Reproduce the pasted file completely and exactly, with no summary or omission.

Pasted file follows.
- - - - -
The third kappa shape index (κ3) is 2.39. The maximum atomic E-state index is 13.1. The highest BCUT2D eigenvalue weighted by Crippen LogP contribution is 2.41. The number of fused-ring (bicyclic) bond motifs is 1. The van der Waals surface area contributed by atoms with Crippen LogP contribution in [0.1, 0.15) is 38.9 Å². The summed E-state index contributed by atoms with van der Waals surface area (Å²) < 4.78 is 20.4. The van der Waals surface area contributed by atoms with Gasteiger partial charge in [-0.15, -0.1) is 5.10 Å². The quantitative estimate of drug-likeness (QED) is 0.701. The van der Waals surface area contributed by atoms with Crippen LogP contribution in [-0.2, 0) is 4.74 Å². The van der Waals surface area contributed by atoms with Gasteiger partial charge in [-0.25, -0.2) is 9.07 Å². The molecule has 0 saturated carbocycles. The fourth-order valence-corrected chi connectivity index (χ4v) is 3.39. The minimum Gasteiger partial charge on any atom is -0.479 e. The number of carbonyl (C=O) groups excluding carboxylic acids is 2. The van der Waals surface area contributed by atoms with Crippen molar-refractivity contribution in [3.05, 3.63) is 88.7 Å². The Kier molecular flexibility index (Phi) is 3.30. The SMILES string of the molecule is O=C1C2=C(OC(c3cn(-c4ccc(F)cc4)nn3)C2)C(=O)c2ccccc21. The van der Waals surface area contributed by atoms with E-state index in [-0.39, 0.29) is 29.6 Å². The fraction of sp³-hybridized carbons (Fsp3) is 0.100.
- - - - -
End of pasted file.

The third kappa shape index (κ3) is 2.39. The maximum atomic E-state index is 13.1. The highest BCUT2D eigenvalue weighted by Crippen LogP contribution is 2.41. The number of fused-ring (bicyclic) bond motifs is 1. The van der Waals surface area contributed by atoms with Crippen LogP contribution in [0.1, 0.15) is 38.9 Å². The summed E-state index contributed by atoms with van der Waals surface area (Å²) < 4.78 is 20.4. The van der Waals surface area contributed by atoms with Gasteiger partial charge in [-0.15, -0.1) is 5.10 Å². The quantitative estimate of drug-likeness (QED) is 0.701. The van der Waals surface area contributed by atoms with Crippen LogP contribution in [-0.2, 0) is 4.74 Å². The van der Waals surface area contributed by atoms with Gasteiger partial charge in [-0.25, -0.2) is 9.07 Å². The molecule has 0 saturated carbocycles. The fourth-order valence-corrected chi connectivity index (χ4v) is 3.39. The minimum Gasteiger partial charge on any atom is -0.479 e. The number of carbonyl (C=O) groups excluding carboxylic acids is 2. The van der Waals surface area contributed by atoms with Crippen molar-refractivity contribution in [3.05, 3.63) is 88.7 Å². The Kier molecular flexibility index (Phi) is 3.30. The SMILES string of the molecule is O=C1C2=C(OC(c3cn(-c4ccc(F)cc4)nn3)C2)C(=O)c2ccccc21. The van der Waals surface area contributed by atoms with E-state index in [-0.39, 0.29) is 29.6 Å². The fraction of sp³-hybridized carbons (Fsp3) is 0.100.